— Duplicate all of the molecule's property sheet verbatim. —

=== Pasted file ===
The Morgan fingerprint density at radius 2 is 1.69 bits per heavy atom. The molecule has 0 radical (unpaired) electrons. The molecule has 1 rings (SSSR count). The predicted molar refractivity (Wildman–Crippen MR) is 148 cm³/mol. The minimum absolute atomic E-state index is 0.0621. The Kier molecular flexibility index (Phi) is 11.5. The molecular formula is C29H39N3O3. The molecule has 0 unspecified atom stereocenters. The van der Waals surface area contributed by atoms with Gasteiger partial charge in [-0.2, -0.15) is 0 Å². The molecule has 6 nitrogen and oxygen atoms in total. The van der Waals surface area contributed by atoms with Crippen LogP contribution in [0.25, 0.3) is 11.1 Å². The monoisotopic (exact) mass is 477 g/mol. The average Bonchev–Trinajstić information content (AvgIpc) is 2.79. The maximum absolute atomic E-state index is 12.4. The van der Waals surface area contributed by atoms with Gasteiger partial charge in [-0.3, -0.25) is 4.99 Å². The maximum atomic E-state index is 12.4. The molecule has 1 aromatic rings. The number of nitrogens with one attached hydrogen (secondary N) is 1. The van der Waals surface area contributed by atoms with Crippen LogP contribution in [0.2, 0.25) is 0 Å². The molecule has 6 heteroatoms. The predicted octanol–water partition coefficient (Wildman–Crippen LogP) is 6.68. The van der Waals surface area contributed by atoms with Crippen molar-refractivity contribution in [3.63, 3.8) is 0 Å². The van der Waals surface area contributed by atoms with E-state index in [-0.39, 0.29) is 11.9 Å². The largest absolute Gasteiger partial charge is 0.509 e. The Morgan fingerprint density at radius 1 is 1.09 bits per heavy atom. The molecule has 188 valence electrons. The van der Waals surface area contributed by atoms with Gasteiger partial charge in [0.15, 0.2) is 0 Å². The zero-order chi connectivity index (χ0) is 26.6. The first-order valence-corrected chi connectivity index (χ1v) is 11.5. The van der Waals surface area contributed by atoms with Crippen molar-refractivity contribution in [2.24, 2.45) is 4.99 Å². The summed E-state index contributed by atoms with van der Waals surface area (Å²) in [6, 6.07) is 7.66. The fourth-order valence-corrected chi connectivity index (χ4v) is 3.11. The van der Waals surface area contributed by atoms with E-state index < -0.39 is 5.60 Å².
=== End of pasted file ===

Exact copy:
The Morgan fingerprint density at radius 2 is 1.69 bits per heavy atom. The molecule has 0 radical (unpaired) electrons. The molecule has 1 rings (SSSR count). The predicted molar refractivity (Wildman–Crippen MR) is 148 cm³/mol. The minimum absolute atomic E-state index is 0.0621. The Kier molecular flexibility index (Phi) is 11.5. The molecular formula is C29H39N3O3. The molecule has 0 unspecified atom stereocenters. The van der Waals surface area contributed by atoms with Gasteiger partial charge in [-0.2, -0.15) is 0 Å². The molecule has 6 nitrogen and oxygen atoms in total. The van der Waals surface area contributed by atoms with Crippen LogP contribution in [0.25, 0.3) is 11.1 Å². The monoisotopic (exact) mass is 477 g/mol. The average Bonchev–Trinajstić information content (AvgIpc) is 2.79. The maximum absolute atomic E-state index is 12.4. The van der Waals surface area contributed by atoms with Gasteiger partial charge in [-0.3, -0.25) is 4.99 Å². The maximum atomic E-state index is 12.4. The molecule has 1 aromatic rings. The number of nitrogens with one attached hydrogen (secondary N) is 1. The van der Waals surface area contributed by atoms with Crippen LogP contribution in [0.2, 0.25) is 0 Å². The molecule has 6 heteroatoms. The predicted octanol–water partition coefficient (Wildman–Crippen LogP) is 6.68. The van der Waals surface area contributed by atoms with Crippen molar-refractivity contribution in [3.63, 3.8) is 0 Å². The van der Waals surface area contributed by atoms with E-state index in [-0.39, 0.29) is 11.9 Å². The largest absolute Gasteiger partial charge is 0.509 e. The Morgan fingerprint density at radius 1 is 1.09 bits per heavy atom. The molecule has 188 valence electrons. The van der Waals surface area contributed by atoms with Gasteiger partial charge in [0.15, 0.2) is 0 Å². The zero-order chi connectivity index (χ0) is 26.6. The first-order valence-corrected chi connectivity index (χ1v) is 11.5. The van der Waals surface area contributed by atoms with Crippen molar-refractivity contribution in [2.24, 2.45) is 4.99 Å². The summed E-state index contributed by atoms with van der Waals surface area (Å²) in [6, 6.07) is 7.66. The fourth-order valence-corrected chi connectivity index (χ4v) is 3.11. The van der Waals surface area contributed by atoms with E-state index < -0.39 is 5.60 Å².